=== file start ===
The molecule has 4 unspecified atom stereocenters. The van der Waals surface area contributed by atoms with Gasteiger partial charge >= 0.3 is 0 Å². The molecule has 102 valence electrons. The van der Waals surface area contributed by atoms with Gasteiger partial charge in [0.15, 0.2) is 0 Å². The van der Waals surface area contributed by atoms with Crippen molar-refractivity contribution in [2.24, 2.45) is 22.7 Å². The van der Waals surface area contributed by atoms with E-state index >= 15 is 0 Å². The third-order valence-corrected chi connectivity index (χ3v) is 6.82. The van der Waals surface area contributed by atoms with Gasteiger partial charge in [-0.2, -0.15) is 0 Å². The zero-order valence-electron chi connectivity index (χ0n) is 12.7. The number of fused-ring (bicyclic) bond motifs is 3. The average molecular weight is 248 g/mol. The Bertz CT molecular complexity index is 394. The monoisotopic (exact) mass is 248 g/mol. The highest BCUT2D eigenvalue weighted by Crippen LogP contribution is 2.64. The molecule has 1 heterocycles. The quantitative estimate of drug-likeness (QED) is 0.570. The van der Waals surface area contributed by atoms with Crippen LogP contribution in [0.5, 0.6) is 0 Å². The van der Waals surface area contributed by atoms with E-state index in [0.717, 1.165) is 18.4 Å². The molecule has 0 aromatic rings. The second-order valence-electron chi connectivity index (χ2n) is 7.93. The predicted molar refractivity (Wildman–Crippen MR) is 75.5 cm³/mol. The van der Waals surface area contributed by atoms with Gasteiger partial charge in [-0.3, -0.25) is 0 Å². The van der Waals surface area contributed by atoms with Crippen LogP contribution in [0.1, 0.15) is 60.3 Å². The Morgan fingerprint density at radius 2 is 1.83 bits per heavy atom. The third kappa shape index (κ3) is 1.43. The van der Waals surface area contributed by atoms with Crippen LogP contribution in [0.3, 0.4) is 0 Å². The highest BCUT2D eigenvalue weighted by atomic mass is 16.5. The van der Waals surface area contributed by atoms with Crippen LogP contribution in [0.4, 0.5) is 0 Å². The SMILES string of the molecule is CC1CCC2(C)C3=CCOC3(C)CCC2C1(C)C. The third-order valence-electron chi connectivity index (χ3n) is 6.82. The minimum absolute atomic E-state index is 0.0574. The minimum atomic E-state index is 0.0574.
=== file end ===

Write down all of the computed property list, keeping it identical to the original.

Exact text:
The molecule has 4 unspecified atom stereocenters. The van der Waals surface area contributed by atoms with Gasteiger partial charge >= 0.3 is 0 Å². The molecule has 102 valence electrons. The van der Waals surface area contributed by atoms with Gasteiger partial charge in [0.15, 0.2) is 0 Å². The van der Waals surface area contributed by atoms with Crippen molar-refractivity contribution in [2.24, 2.45) is 22.7 Å². The van der Waals surface area contributed by atoms with E-state index >= 15 is 0 Å². The third-order valence-corrected chi connectivity index (χ3v) is 6.82. The van der Waals surface area contributed by atoms with Gasteiger partial charge in [-0.2, -0.15) is 0 Å². The zero-order valence-electron chi connectivity index (χ0n) is 12.7. The number of fused-ring (bicyclic) bond motifs is 3. The average molecular weight is 248 g/mol. The Bertz CT molecular complexity index is 394. The monoisotopic (exact) mass is 248 g/mol. The highest BCUT2D eigenvalue weighted by Crippen LogP contribution is 2.64. The molecule has 1 heterocycles. The quantitative estimate of drug-likeness (QED) is 0.570. The van der Waals surface area contributed by atoms with Crippen LogP contribution in [0.5, 0.6) is 0 Å². The van der Waals surface area contributed by atoms with E-state index in [0.717, 1.165) is 18.4 Å². The molecule has 0 aromatic rings. The second-order valence-electron chi connectivity index (χ2n) is 7.93. The predicted molar refractivity (Wildman–Crippen MR) is 75.5 cm³/mol. The van der Waals surface area contributed by atoms with Gasteiger partial charge in [-0.3, -0.25) is 0 Å². The van der Waals surface area contributed by atoms with Crippen LogP contribution in [0.1, 0.15) is 60.3 Å². The Morgan fingerprint density at radius 2 is 1.83 bits per heavy atom. The third kappa shape index (κ3) is 1.43. The van der Waals surface area contributed by atoms with Crippen LogP contribution in [0.3, 0.4) is 0 Å². The highest BCUT2D eigenvalue weighted by atomic mass is 16.5. The van der Waals surface area contributed by atoms with Crippen LogP contribution in [0.4, 0.5) is 0 Å². The SMILES string of the molecule is CC1CCC2(C)C3=CCOC3(C)CCC2C1(C)C. The third-order valence-electron chi connectivity index (χ3n) is 6.82. The minimum absolute atomic E-state index is 0.0574. The minimum atomic E-state index is 0.0574.